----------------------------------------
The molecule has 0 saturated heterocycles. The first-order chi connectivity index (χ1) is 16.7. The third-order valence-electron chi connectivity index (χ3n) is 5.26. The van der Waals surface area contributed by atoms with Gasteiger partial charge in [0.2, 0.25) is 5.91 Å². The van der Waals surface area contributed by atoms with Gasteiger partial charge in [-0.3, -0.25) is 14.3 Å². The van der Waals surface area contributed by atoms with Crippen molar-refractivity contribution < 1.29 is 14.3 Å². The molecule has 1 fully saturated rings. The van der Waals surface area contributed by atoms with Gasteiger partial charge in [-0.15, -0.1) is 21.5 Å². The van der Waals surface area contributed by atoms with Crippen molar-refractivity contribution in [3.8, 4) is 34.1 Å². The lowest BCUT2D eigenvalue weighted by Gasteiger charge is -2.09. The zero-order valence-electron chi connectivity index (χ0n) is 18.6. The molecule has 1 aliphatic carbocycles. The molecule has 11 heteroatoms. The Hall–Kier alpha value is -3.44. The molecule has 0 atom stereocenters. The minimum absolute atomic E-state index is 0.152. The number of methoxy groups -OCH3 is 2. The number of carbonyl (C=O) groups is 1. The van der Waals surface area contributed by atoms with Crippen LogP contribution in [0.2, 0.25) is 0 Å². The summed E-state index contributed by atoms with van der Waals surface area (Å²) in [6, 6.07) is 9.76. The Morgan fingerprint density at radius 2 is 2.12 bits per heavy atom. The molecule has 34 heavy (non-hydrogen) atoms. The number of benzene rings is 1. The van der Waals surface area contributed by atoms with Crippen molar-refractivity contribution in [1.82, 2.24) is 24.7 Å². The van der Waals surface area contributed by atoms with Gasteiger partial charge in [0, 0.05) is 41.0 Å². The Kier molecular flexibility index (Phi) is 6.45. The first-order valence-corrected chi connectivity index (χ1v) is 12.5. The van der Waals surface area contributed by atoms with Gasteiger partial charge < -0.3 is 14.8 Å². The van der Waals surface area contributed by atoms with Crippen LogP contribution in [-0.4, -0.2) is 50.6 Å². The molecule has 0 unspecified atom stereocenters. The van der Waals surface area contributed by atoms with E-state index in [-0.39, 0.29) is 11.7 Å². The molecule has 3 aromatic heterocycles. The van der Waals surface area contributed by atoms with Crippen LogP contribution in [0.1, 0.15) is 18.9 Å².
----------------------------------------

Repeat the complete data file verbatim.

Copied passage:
The molecule has 0 saturated heterocycles. The first-order chi connectivity index (χ1) is 16.7. The third-order valence-electron chi connectivity index (χ3n) is 5.26. The van der Waals surface area contributed by atoms with Gasteiger partial charge in [0.2, 0.25) is 5.91 Å². The van der Waals surface area contributed by atoms with Gasteiger partial charge in [-0.3, -0.25) is 14.3 Å². The van der Waals surface area contributed by atoms with Crippen molar-refractivity contribution < 1.29 is 14.3 Å². The molecule has 1 fully saturated rings. The van der Waals surface area contributed by atoms with Gasteiger partial charge in [-0.15, -0.1) is 21.5 Å². The van der Waals surface area contributed by atoms with Crippen molar-refractivity contribution in [3.8, 4) is 34.1 Å². The lowest BCUT2D eigenvalue weighted by Gasteiger charge is -2.09. The zero-order valence-electron chi connectivity index (χ0n) is 18.6. The molecule has 1 aliphatic carbocycles. The molecule has 11 heteroatoms. The Hall–Kier alpha value is -3.44. The molecule has 0 atom stereocenters. The minimum absolute atomic E-state index is 0.152. The number of methoxy groups -OCH3 is 2. The number of carbonyl (C=O) groups is 1. The van der Waals surface area contributed by atoms with Crippen LogP contribution in [0.2, 0.25) is 0 Å². The summed E-state index contributed by atoms with van der Waals surface area (Å²) in [6, 6.07) is 9.76. The Morgan fingerprint density at radius 2 is 2.12 bits per heavy atom. The molecule has 34 heavy (non-hydrogen) atoms. The number of benzene rings is 1. The van der Waals surface area contributed by atoms with Crippen molar-refractivity contribution in [1.82, 2.24) is 24.7 Å². The van der Waals surface area contributed by atoms with Gasteiger partial charge in [0, 0.05) is 41.0 Å². The Kier molecular flexibility index (Phi) is 6.45. The first-order valence-corrected chi connectivity index (χ1v) is 12.5. The van der Waals surface area contributed by atoms with Gasteiger partial charge < -0.3 is 14.8 Å². The van der Waals surface area contributed by atoms with Crippen LogP contribution in [-0.4, -0.2) is 50.6 Å². The molecule has 0 unspecified atom stereocenters. The van der Waals surface area contributed by atoms with E-state index in [-0.39, 0.29) is 11.7 Å². The molecule has 3 aromatic heterocycles. The van der Waals surface area contributed by atoms with Crippen LogP contribution in [0.1, 0.15) is 18.9 Å².